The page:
When Paul decided to go to Jerusalem, it wasn’t because he’d heard revival was breaking out there. He wasn’t a discouraged preacher looking for someone to impart something of God to him. No—he states clearly, “I went up…to Jerusalem…by revelation and communicated unto them that gospel which I preach” (Galatians 2:1–2). Paul went to Jerusalem to share a mystery that God wanted to reveal to his people.
This godly man had his own full, glorious revelation of Christ. He didn’t learn the doctrines he preached by shutting himself in a study with books and commentaries. He wasn’t some isolated philosopher who dreamed up theological truths, thinking, “Someday my works will be read and taught by future generations.”
Let me tell you how and where Paul produced his epistles. He wrote them in dark, damp prison cells. He wrote them while wiping the blood from his back after being scourged. He wrote them after crawling from the sea, having survived another shipwreck.
Paul knew that all the truth and revelation he taught came from the battlefield of faith. And he rejoiced in his afflictions for the gospel’s sake. He said, “Now I can preach with all authority to every sailor who’s been through a shipwreck, to every prisoner who’s been locked up with no hope, to everybody who has ever looked death in the face. God’s Spirit is making me a tested veteran, so I can speak his truth to everyone who has ears to hear.”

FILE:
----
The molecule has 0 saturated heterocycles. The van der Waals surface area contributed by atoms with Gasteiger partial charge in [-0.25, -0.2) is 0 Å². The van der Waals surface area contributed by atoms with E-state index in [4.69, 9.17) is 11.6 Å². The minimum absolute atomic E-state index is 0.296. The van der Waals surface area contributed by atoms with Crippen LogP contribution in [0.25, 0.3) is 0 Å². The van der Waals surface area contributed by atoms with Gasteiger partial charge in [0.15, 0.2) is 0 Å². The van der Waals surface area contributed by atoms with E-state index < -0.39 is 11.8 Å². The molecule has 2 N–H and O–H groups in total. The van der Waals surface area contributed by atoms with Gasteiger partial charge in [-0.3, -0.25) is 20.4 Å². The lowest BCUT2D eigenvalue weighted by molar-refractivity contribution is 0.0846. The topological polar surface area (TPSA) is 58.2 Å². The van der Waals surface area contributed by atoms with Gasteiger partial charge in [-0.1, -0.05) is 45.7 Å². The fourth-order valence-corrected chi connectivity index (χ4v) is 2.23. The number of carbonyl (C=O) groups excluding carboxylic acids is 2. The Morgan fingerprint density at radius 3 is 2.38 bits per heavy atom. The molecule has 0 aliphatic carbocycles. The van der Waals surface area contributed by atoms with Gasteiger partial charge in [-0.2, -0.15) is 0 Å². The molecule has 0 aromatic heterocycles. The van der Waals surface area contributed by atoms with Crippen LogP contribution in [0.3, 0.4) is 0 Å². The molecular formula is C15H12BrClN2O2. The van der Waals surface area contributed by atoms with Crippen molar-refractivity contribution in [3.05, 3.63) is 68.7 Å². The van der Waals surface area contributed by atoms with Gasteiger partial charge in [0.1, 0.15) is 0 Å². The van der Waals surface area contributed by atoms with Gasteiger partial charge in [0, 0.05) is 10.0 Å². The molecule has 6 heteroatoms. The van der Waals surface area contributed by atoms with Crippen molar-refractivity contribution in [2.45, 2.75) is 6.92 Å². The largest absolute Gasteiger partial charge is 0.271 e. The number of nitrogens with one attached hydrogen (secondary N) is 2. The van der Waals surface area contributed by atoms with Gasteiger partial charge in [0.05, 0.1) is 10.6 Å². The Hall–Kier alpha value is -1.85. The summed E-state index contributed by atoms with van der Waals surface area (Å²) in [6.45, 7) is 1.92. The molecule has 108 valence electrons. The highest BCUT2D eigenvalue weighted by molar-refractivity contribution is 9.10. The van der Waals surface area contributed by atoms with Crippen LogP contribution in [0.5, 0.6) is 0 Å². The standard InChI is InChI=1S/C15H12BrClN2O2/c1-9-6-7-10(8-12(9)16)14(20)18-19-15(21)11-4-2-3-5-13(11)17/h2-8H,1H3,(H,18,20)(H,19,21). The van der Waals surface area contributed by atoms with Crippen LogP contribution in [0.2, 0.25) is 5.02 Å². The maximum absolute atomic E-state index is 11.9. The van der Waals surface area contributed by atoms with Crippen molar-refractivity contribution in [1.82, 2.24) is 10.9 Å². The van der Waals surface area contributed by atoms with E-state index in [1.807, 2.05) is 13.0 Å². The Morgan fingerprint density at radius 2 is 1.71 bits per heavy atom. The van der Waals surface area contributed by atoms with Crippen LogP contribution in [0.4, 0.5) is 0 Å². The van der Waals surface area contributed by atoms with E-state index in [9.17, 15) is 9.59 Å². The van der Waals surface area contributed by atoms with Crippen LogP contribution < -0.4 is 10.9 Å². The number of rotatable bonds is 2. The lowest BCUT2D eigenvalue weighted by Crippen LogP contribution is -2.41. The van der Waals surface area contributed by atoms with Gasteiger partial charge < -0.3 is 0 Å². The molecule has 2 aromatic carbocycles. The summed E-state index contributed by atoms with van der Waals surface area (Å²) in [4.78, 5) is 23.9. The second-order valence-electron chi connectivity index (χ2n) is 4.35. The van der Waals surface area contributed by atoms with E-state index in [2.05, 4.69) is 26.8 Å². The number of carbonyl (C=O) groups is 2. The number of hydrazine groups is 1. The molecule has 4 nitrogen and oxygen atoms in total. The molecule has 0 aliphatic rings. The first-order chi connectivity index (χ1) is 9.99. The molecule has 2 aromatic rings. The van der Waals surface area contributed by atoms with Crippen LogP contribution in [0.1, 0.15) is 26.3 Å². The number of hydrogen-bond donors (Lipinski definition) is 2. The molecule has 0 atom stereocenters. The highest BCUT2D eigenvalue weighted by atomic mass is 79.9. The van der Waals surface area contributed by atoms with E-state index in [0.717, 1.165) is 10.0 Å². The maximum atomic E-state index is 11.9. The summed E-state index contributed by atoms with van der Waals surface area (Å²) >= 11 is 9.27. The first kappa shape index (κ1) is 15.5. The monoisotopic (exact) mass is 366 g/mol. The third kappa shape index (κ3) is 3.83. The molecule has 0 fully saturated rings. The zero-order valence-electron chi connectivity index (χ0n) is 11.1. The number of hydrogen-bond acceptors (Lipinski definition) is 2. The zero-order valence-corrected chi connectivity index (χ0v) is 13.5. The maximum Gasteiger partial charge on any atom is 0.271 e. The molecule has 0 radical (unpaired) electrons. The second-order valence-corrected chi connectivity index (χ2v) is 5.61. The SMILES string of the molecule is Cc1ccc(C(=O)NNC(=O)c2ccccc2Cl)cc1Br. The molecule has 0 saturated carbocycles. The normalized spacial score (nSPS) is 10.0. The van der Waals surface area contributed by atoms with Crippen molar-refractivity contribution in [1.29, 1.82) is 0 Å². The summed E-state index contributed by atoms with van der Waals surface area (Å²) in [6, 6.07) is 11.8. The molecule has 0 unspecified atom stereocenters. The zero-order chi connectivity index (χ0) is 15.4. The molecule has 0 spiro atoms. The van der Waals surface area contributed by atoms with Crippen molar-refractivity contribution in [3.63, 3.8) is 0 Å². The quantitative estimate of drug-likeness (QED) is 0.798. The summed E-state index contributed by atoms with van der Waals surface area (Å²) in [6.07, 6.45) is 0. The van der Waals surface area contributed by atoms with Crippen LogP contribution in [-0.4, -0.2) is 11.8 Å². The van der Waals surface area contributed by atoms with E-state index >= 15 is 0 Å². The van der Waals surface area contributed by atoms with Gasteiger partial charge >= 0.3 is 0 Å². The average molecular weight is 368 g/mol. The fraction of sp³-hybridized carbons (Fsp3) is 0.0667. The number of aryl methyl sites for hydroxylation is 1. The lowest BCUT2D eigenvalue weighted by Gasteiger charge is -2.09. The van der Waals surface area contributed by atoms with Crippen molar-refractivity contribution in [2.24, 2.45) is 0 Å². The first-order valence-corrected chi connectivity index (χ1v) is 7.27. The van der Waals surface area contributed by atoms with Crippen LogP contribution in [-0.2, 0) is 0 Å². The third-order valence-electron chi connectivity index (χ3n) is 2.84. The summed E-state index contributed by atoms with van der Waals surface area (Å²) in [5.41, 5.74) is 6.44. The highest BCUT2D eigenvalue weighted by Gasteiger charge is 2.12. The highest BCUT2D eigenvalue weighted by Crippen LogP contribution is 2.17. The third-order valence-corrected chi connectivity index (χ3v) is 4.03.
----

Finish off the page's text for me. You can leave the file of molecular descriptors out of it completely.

You’ll never get true spirituality from someone or something else. If you’re going to taste God’s glory, it’s going to have to come to you right where you are—in your present circumstances, pleasant or unpleasant.
I believe one of the great secrets of Paul’s spirituality was his readiness to accept whatever condition he was in without complaining. He writes, “I have learned, in whatsoever state I am, therewith to be content” (Philippians 4:11).
The Greek word for content here means “to ward off.” Paul is saying, “I don’t try to protect myself from my unpleasant circumstances. I don’t beg God for relief from them. On the contrary, I embrace them. I know from my history with the Lord that he’s doing something eternal in me.”
“That ye may be able to bear it…” (1 Corinthians 10:13). The word bear which Paul uses here implies that our condition isn’t going to change. The point is for us to bear up under the situation. Why? God knows that if he changes our condition, we’ll end up destroyed. He allows us to suffer because he loves us.
Our part in every trial is to trust God for all the power and resources we need to find contentment in the midst of our suffering. Please don’t misunderstand me—being “content” in our trials doesn’t mean we enjoy them. It simply means we no longer try to protect ourselves from them. We are content to stay put and endure whatever is handed to us, because we know our Lord is conforming us to the image of his Son.